It’s time to think ahead in your landscape. If you want spring color as your pansy beds play out, host Walter Reeves has some suggestions on “Gardening in Georgia” Oct. 12 on Georgia Public Television.One trick to give a color contrast in a pansy bed is to underplant them with spring-flowering bulbs. Reeves shows how to plant bulbs in a pansy bed. He provides a list, too, of the ones that do best.Reeves takes a look at indoor ferns, too. He uses the Biltmore Estates in Asheville, N.C., as a backdrop to learn more about these primitive plants and their care in the home.Finally, Reeves points out that the luffa sponge you enjoy in your bath doesn’t come from the ocean but from a gourd you can easily grow in your garden. He shows how to grow the gourd and then how to make a sponge from its contents.”Gardening in Georgia” (www.gardeningingeorgia.com) is produced by the University of Georgia College of Agricultural and Environmental Sciences and GPTV. It airs twice each Saturday, at noon and 7 p.m.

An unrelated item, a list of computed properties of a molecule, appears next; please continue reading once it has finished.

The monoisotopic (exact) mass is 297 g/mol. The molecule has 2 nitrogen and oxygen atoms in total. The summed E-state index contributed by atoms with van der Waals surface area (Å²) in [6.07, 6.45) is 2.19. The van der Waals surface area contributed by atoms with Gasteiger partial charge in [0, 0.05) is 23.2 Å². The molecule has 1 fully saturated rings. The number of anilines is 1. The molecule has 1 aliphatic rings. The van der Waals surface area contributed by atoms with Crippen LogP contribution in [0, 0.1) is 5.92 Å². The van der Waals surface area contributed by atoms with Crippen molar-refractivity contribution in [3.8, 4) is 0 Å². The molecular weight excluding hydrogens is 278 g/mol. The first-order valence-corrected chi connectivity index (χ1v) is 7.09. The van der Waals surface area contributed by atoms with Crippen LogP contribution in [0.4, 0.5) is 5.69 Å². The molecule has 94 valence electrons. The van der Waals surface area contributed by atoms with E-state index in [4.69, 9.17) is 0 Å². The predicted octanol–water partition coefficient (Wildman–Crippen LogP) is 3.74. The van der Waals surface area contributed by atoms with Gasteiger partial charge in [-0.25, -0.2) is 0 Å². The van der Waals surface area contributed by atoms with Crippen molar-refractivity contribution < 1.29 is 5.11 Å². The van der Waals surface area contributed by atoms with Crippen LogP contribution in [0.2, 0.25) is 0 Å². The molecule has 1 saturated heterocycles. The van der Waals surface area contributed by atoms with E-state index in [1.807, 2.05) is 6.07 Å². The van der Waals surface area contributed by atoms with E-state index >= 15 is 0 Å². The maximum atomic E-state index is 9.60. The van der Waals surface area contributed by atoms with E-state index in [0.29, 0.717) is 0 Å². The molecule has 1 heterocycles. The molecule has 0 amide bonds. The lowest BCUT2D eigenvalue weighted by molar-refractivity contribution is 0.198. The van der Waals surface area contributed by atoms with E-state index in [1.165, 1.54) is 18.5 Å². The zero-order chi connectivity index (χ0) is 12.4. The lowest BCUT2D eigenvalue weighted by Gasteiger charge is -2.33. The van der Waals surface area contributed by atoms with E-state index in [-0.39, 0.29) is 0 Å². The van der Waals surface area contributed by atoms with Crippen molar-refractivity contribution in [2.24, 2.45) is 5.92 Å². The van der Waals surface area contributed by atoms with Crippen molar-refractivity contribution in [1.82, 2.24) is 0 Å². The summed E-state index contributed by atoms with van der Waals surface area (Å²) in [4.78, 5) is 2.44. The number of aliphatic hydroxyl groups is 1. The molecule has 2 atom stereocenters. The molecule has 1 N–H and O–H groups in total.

Sign up for our COVID-19 newsletter to stay up-to-date on the latest coronavirus news throughout New York [Editor’s Note: James DeLorenzo, assistant commissioner at the New York State Education Department’s Office of Special Education, responded post-publication to multiple Press requests made to the department for clarification about specific points of its new diploma rules during the reporting of this story. His Letter To The Editor is published below in full. Scroll to read.] As Long Island high school seniors celebrated earning their diplomas last month, many anxious parents and educators were waiting to see how new education policy changes may affect graduation rates and students with learning disabilities.This year marked the first class to graduate since the New York State Education Department started to phase out so-called local diplomas four years ago, leaving the more stringent Regents Diploma as the minimum graduation requirement for most students—special education and general education students alike. It’s also the first year that students could receive the new Career Development and Occupational Studies (CDOS) Certification, which prepares special education pupils for the workforce but isn’t the equivalent of a diploma. Some lawmakers are calling for state education leaders to reconsider the changes.“This makes it incredibly difficult for students with learning and other disabilities to achieve a recognized diploma if they cannot succeed in all required Regents exams,” wrote Assemb. Todd Kaminsky (D-Long Beach) to the state education department in a letter signed by 100 fellow elected representatives. “Specifically, because most colleges require a diploma…many of our students will be shut out from attending college. That is a tragedy.”LI’s graduation rate stands at 88.5 percent, outpacing the statewide rate of nearly 77 percent and the national rate of 81 percent, according to the state and federal education departments. Many school districts on the Island have seen their graduation rates rise, although some saw decreases, which local officials blamed on budget cuts that led to some students not meeting requirements.“[The CDOS] should not count toward graduation rates, but we’ll see what the state will do,” said Carol Burris, retiring principal of South Side High School in Rockville Centre. “It’s not a graduation credential. It’s not a diploma. Would it surprise me if the state tries to [count it]? No.”But many parents—especially those with children in special education programs—worry that the elimination of the non-Regents local diploma will adversely affect their kids’ lives. Previously, special education students who couldn’t meet the Regents Diploma requirements could receive a local diploma if they passed a Regents Competency Test or scored between 55 and 64 on the Regents exams.Aside from local diplomas, Regents and Advanced Regents diplomas have been available to students with disabilities as well as general education students who score high enough on five exams: English, math, history and science, as well as one additional exam, with foreign language the preferred option. The alternate local diplomas had been available to special education students with an Individualized Education Plan (IEP) or section 504 Accommodation Plan, which does not classify a pupil with learning disabilities as a special education student.Advocates and interested parents have joined lawmakers in urging state education leaders to reverse course.“Without the local diploma at minimum, a child like my son, Brandon, will not be eligible to enroll in a community college or a trade school of his choice,” said Betty Pilnik, a parent from Oceanside. “This is too high a price to pay for such a hard-working student. Not only does this thwart my child from continuing his post-secondary education, but it even prevents him from taking any entry-level civil service exams.”Once the Class of 2015’s special education students graduate, local diplomas are history, but there are a few catches. Some of those students may continue in high school until they turn 21 to finish their requirements. And the state Board of Regents said that local diplomas are still available through an appeals process, but would not comment on what they would allow for a successful appeal.As for IEP students acquiring CDOS credentials, they’re required to fulfill a career plan, complete 216 hours of study in Career and Technical Education coursework, do 54 hours of work-based learning and fill out their employability profile, among other criteria. But, since the CDOS is not a diploma, students applying to jobs that require a high school diploma must at least earn a High School Equivalency Diploma. Curiously, the new Skills and Achievement Commencement Credential, which replaced the since-phased-out IEP diploma, is also considered a credential and not a diploma, but can reportedly be regarded as the equivalent of a diploma on job applications.The worry, say some parents and advocates, is that students will become frustrated with the new CDOS requirements and drop out of high school before they complete them.“It’s very sad that [CDOS students] won’t be able to get a government job; they won’t even be able to go into the military,” said Jennifer Keisner, president of Longwood’s Special Education Parent Teacher Association. “These kids work very hard–as hard as they can–and to see that they’re not going to get anywhere will cause them to just give up.”When the Class of 2015’s graduation rate is calculated, the report will be published in December at data.nysed.gov.Response from James DeLorenzo, assistant commissioner at the New York State Education Department’s Office of Special Education: To the Editor –I am writing in response to your recent article, “How Will New Diploma Rules Affect Long Island Special Education Students, Graduation Rates?” I’d like to take this opportunity to clarify some of the points made in the article. This information is critically important to students with disabilities and their families – and they deserve to understand the options that are available to them.First, the article states that “once the class of 2015 graduate, local diplomas are history.” In fact, to date, the Regents have approved two options for students with disabilities to graduate with a local diploma when their disability precludes them from passing Regents exams at a score of 65 or higher. One option allows students with disabilities to graduate with a local diploma when they earn between a 55 and 64 on one or more Regents exams required for graduation (the “low pass” option). The other “safety net” option allows students with disabilities to earn a local diploma when they score between 45-54 on one or more of the five required Regents exams (other than the ELA or mathematics exam) if they can offset that score with a score of 65 or higher on another required Regents exam (provided that the student has earned a score of at least 55 on both the ELA and mathematics exams). The article also claims that, “since the CDOS is not a diploma, students applying to jobs that require a high school diploma must at least earn a High School Equivalency Diploma.” In fact, the CDOS credential was never intended to be a substitute for a regular high school diploma. The State Education Department requires that schools provide meaningful access to instruction to ensure that most students with disabilities graduate with a regular high school diploma. For these students, the Credential would be a supplement to a regular high school diploma. For those students who cannot meet the academic standards to earn a local or Regents diploma, the CDOS credential could be awarded as that student’s exiting award at the time of graduation.Finally, the article states that the “Skills and Achievement Commencement Credential… is also considered a credential and not a diploma, but can reportedly be regarded as the equivalent of a diploma on job application.” The Skills and Achievement Commencement Credential is intended only for students with severe disabilities. This credential must be accompanied by documentation of the student’s skills and strengths and levels of independence in academic, career development and foundation skills needed for post school living, further education, training and working. It cannot be regarded as the equivalent of a regular high school diploma on job applications.James DeLorenzoAssistant CommissionerOffice of Special EducationNYS Education Department